Thursday, April 04, 2019

Hidden gem deserves more exposure

The St Joseph's NS staff: Frances Clare, Leanne Toft, Eimear O'Brien, Margaret Egan, Alison Finn, Carmel Brown, David Dempsey, and Cheryl Garrett.
"We have a hidden gem here, maybe too well hidden," says David Dempsey, Principal of St Joseph's National School in Halverstown, outside Kilcullen. "Sometimes people forget we're here, and that's my biggest challenge."

Though he's only a year leading the school, David Dempsey has fallen completely in love with it, writes Brian Byrne. And as it celebrates its 60th anniversary this year, he's very hopeful that it will still be thriving in the decades to come.

With two more pupils enrolled at St Joseph's recent Open Evening, the school will have 73 pupils at least when the new year begins next September. And that's 73 pupils who are quite likely to be among the happiest of their peers anywhere in the county.

There are three modern classrooms and six teachers, and despite its small size St Joseph's has all the resources required to provide for the needs of the pupils, many of whom are third generation from the local families who got the school in place six decades ago. Recently, many of those original pupils were back for the annual Grandparents Day. Apart from their own memories, such occasions are a sense of pride for the visitors, as they see the very modern and colourful place that their little country school has become.

"It's really nice to have that that kind of continuity," David Dempsey says. "We have a much wider base in our current pupil group than the original mainly farming families, but there are still a number who might be a little late at this time of the year because of lambing and other farming needs."

Having come from a much larger school before taking up his appointment at St Joseph's, the closeness of the school community in Halverstown is part of what David Dempsey really appreciates. "It took me a while, but like all the other teachers here, I now know not just all the names, but who has which pet, what each child's interests are, and whatever is going on in their lives. It's really good to have that relationship and attention."

Apart from the curriculum, mental health is a key priority for David Dempsey and his team. Mindfulness is part of every day, and he sees it as one of the advantages of a small school that this is achievable. "I'm not knocking the big schools, but there is something special in a place like this. It's a different kind of upbringing."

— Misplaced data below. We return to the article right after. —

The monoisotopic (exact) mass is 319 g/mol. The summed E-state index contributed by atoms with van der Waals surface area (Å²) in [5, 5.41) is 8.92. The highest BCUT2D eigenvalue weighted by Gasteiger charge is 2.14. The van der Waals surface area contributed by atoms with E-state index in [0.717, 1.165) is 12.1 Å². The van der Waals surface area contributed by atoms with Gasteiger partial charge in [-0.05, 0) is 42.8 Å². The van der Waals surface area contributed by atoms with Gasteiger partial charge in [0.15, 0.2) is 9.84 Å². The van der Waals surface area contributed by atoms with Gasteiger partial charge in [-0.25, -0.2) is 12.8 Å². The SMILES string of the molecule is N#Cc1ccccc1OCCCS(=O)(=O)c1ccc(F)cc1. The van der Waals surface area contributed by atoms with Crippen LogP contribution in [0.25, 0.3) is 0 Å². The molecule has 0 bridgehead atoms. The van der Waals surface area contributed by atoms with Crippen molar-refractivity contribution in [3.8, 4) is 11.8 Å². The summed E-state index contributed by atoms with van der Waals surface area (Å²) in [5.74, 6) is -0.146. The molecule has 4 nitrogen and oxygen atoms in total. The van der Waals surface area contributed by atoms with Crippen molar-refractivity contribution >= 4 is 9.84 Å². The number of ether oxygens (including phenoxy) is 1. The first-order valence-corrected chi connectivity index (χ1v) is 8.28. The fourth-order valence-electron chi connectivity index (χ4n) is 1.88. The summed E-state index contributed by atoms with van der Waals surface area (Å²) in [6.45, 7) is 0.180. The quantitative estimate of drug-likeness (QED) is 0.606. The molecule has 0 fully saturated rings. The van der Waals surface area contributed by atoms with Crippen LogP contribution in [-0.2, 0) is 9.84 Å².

A small school can make children very independent, with older ones looking out for the younger in a very close way. David cites how it is the children who are often the first responders if there is an incident like a fall. "Also, if a younger child might be chattering at Assembly, it will be an older one who tugs at their sleeve and quietly tells them how they should behave."

For visitors, it is clear that the children at St Joseph's are a very happy bunch, proud of the red school uniforms, always ready to show what they're doing, whether it be a science experiment or art work. On that latter, one pupil's response to a call for a logo for the 60th anniversary is now being used throughout the school.

"I just gave them the brief, that the Vikings had come to Old Kilcullen, that there is the round tower, and that I wanted something with the school crest. She came up with a drawing that just blew me away."

Children's happiness is critical to a successful school, the Principal believes. "I've always said it, if the child is happy, the learning looks after itself. And whoever is here in coming years, I hope that will be how the school continues to be operated."

For the 60th anniversary, a number of particular events are scheduled. There was a very successful combined Kilcullen 700/St Joseph's 60th Anniversary Run on Sunday 24 March. A 'Back in Time Day' is planned for June, when all the modern digital equipment like interactive whiteboards will be switched off. "We'll go back to blackboards and chalk, and the old Irish books and 'Rivers of Ireland'. And everyone will bring in a sod of turf for a symbolic fire, to recall how the the school was kept heated 60 years ago."

There's also a Reunion Day in planning, and through the rest of the school year a number of former pupils are being asked to come in and talk about their own times at St Joseph's. "Maybe to talk about what it was like then, to hop over the fence and go home through the fields."

In the meantime, those fields are still there, and are their own contribution to a patently happy school. "If you're looking out at fields and beautiful blossoms and mountains, it just has to do your heart good. Every morning when I drive across here and maybe see the sun rising over the hills, it does it for me every time."

This article was first published on the Kilcullen Page of the Kildare Nationalist.

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